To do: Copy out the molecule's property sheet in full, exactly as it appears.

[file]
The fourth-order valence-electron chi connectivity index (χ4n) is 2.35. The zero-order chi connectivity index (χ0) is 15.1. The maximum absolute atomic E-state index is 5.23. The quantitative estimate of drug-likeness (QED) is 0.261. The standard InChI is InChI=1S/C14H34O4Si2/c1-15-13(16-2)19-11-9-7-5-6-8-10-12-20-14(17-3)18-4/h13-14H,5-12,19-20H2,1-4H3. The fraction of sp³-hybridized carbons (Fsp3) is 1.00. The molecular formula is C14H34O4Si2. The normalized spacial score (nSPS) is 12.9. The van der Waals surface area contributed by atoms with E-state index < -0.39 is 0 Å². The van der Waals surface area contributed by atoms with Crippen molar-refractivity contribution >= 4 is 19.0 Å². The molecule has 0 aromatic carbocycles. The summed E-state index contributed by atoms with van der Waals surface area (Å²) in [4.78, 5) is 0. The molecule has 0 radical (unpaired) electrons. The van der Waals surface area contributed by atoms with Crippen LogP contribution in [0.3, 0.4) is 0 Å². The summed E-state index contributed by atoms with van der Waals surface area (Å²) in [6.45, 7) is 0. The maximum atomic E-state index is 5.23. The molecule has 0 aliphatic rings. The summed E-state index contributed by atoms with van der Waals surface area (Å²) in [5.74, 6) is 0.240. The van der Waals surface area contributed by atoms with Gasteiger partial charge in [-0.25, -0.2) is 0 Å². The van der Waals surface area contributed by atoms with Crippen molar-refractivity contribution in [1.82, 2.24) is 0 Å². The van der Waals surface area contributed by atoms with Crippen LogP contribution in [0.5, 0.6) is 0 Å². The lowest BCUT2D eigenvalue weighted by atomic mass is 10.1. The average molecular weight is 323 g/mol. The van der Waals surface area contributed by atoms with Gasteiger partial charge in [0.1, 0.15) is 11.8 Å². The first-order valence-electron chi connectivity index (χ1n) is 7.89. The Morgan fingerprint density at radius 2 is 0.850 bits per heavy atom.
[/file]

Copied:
The fourth-order valence-electron chi connectivity index (χ4n) is 2.35. The zero-order chi connectivity index (χ0) is 15.1. The maximum absolute atomic E-state index is 5.23. The quantitative estimate of drug-likeness (QED) is 0.261. The standard InChI is InChI=1S/C14H34O4Si2/c1-15-13(16-2)19-11-9-7-5-6-8-10-12-20-14(17-3)18-4/h13-14H,5-12,19-20H2,1-4H3. The fraction of sp³-hybridized carbons (Fsp3) is 1.00. The molecular formula is C14H34O4Si2. The normalized spacial score (nSPS) is 12.9. The van der Waals surface area contributed by atoms with E-state index < -0.39 is 0 Å². The van der Waals surface area contributed by atoms with Crippen molar-refractivity contribution >= 4 is 19.0 Å². The molecule has 0 aromatic carbocycles. The summed E-state index contributed by atoms with van der Waals surface area (Å²) in [4.78, 5) is 0. The molecule has 0 radical (unpaired) electrons. The van der Waals surface area contributed by atoms with Crippen LogP contribution in [0.3, 0.4) is 0 Å². The summed E-state index contributed by atoms with van der Waals surface area (Å²) in [6.45, 7) is 0. The maximum atomic E-state index is 5.23. The molecule has 0 aliphatic rings. The summed E-state index contributed by atoms with van der Waals surface area (Å²) in [5.74, 6) is 0.240. The van der Waals surface area contributed by atoms with Gasteiger partial charge in [-0.25, -0.2) is 0 Å². The van der Waals surface area contributed by atoms with Crippen molar-refractivity contribution in [1.82, 2.24) is 0 Å². The van der Waals surface area contributed by atoms with Crippen LogP contribution in [0.5, 0.6) is 0 Å². The lowest BCUT2D eigenvalue weighted by atomic mass is 10.1. The average molecular weight is 323 g/mol. The van der Waals surface area contributed by atoms with Gasteiger partial charge in [0.1, 0.15) is 11.8 Å². The first-order valence-electron chi connectivity index (χ1n) is 7.89. The Morgan fingerprint density at radius 2 is 0.850 bits per heavy atom.